The soaring price of food, driven up by wartime shortages, continued to dominate the news. Everyone in Spokane was feeling the pain and fingers were being pointed.
One grocer took umbrage at the implication that retailers were driving up prices. He pointed the finger directly at the wholesalers.
“It is current talk that one wholesaler has seven carloads of lard in tierces which he declares he will hold until he gets 25 cents a pound for it, (and) that he has two carloads of beans, bought last fall at low prices, which he will not sell at less than 14 cents, (and) that he has a carload of rice, bought cheap and held for even higher figures than the present market,” he wrote, in an open letter.
He said that certain wholesale “jobbers” were holding onto these staples “purely for speculation.”
The head of the Spokane Retail Grocers and Butchers Association also wrote a letter, blaming wholesalers.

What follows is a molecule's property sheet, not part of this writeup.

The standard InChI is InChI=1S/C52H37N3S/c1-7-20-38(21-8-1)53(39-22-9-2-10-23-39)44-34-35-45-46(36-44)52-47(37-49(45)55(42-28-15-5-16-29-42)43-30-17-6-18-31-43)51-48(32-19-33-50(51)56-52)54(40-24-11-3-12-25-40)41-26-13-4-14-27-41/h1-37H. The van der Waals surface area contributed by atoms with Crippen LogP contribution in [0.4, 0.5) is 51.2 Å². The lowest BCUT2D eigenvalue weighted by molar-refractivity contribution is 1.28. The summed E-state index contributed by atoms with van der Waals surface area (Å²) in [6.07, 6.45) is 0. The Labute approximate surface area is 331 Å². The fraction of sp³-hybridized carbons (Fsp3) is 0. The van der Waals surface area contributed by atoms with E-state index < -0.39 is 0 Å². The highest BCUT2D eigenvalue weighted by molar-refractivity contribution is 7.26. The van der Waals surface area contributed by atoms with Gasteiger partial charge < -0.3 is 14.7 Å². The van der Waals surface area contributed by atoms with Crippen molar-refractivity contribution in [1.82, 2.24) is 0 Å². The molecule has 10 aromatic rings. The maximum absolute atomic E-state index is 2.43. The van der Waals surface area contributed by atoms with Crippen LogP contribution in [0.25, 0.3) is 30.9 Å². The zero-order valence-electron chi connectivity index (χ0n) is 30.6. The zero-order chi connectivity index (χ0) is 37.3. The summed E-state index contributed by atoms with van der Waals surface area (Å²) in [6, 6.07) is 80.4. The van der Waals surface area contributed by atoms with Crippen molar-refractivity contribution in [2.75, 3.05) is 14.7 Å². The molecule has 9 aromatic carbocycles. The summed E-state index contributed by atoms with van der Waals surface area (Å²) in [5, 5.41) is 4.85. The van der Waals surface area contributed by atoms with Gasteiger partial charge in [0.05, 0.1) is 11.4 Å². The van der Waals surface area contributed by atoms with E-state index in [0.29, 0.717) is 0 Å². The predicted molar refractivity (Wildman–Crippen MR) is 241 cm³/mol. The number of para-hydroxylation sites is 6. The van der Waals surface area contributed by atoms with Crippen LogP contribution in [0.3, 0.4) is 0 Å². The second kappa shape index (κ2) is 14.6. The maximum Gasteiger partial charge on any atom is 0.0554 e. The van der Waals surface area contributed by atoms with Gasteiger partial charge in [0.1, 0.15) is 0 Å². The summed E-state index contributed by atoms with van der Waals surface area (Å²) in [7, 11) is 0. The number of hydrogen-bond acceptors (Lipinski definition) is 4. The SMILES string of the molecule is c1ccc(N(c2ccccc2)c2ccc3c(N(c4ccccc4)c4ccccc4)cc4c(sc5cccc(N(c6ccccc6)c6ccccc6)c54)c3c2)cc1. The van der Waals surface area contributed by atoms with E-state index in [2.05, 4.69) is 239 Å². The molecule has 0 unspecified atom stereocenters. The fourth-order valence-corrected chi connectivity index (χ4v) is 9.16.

In any case, relief was not in sight. On the same day, Spokane’s large milk distributors announced an increase in the price of a quart of milk from 10 cents to 12 cents.
From the labor beat: Union barbers in Spokane were demanding a 10-hour workday, down from their current 11-hour workday. A journeyman barber typically worked from 8 a.m. to 8 p.m., with an hour break for lunch.
Their union was now demanding a 7 p.m. closing time and issued an ultimatum to employers.
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